To implement a secure password policy, you should ensure that your operating system requires secure passwords. Using a Windows NT system, this means installing Passfilt.dll functionality, which will allow you to enforce strong passwords at the user level. If a user attempts to create a new password that does not meet the requirements, he or she will be forced to choose a new one.
In Windows 2000, this functionality is built into the operating system and is accessible by use of a group policy object. You can manage this by choosing Start | Programs | Administrative Tools | Active Directory Users And Computers. Right-click on the domain object and choose Properties. Double-click Default Domain Policy and then choose Default Domain Policy | Windows Settings | Security Settings | Account Policies | Password Policy and make any changes to match your password policy. Make sure that you enable this group policy when you are done.
On UNIX, you can replace the passwd program with an enhanced version that enforces a password policy. One such utility is called epasswd. To audit UNIX user passwords, you can use a utility like Crack, which performs a function similar to L0phtCrack.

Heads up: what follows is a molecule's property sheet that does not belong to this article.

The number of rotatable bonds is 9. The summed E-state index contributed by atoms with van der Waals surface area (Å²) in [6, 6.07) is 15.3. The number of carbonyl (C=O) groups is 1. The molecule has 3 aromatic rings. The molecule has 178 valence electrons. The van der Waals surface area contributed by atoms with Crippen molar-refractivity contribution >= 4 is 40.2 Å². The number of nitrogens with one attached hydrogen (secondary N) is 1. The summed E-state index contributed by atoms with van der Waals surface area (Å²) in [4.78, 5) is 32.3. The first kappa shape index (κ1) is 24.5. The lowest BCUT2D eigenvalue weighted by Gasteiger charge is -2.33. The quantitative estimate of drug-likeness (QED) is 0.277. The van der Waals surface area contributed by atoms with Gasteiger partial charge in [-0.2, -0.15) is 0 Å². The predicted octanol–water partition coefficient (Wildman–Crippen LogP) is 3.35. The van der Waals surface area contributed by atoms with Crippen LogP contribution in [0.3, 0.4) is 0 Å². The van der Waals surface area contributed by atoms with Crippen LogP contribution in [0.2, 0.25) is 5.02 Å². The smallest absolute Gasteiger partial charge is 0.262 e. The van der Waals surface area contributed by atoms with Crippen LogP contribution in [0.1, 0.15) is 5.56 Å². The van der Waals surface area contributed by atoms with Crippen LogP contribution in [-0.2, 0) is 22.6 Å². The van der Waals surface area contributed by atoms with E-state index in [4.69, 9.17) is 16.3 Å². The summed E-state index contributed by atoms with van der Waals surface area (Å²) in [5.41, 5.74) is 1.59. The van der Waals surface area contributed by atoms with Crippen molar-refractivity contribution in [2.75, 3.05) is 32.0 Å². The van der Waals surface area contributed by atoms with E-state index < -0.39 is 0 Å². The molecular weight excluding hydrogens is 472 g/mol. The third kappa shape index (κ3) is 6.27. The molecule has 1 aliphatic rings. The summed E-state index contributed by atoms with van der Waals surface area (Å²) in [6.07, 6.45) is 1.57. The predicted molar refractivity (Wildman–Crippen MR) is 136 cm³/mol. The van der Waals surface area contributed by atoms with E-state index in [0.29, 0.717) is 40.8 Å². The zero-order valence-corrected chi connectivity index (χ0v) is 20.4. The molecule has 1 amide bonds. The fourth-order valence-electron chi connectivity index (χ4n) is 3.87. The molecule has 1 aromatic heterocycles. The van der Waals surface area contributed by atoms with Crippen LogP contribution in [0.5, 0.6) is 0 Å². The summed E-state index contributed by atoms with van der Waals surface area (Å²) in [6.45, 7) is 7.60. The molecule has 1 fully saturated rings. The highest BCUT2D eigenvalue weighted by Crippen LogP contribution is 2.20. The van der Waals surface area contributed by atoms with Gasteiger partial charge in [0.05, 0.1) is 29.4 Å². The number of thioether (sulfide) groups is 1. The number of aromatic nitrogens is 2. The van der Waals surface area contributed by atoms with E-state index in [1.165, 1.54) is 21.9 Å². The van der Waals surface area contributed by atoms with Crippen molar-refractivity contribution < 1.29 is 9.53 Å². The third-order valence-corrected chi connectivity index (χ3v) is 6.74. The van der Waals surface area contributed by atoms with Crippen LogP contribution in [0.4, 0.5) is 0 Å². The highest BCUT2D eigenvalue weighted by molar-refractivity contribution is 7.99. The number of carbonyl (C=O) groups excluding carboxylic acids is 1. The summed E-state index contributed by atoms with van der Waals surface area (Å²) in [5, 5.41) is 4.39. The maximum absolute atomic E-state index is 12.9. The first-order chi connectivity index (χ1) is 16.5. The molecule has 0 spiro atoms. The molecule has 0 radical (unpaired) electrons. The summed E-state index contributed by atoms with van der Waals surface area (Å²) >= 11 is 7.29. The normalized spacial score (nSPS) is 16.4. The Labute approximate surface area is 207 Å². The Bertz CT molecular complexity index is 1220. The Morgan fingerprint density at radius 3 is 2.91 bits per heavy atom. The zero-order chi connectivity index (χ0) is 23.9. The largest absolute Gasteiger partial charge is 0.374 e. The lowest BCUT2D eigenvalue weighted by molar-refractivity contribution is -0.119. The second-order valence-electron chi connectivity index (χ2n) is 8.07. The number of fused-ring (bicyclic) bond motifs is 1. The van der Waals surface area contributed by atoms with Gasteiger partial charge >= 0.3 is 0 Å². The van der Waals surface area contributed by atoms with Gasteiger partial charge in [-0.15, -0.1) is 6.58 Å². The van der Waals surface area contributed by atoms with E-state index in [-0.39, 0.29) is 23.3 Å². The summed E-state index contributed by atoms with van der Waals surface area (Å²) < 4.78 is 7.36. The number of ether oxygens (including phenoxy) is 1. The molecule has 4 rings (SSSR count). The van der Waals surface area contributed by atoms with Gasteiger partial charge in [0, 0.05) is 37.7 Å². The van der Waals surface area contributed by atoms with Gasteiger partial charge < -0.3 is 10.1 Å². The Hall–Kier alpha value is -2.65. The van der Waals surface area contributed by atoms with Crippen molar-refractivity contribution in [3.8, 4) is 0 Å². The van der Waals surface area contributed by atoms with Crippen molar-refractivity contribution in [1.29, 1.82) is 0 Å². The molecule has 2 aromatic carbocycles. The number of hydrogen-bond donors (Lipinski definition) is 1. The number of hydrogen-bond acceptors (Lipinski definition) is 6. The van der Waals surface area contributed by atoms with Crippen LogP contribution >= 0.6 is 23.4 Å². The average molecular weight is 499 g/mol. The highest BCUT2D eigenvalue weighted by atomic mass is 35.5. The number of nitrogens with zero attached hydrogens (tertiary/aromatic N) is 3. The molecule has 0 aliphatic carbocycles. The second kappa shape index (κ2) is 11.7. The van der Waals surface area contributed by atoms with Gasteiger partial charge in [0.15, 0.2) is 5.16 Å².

Get rid of the defaults
One common security hole is created by the sample scripts and default passwords that come with many devices and software. The problem is simple: People keep the samples and the defaults and never change them! For example, Microsoft’s Internet Information Server software comes with a sample site as well as an administration site. Both of these can create potential problems, and they should be removed before a Web server is put on the Internet.
Likewise, any hardware or software service that comes packaged with a default administrative password is ripe for exploitation if the administrator fails to change it. Consider making it a standard business practice to change passwords on new hardware and software before it is put into use.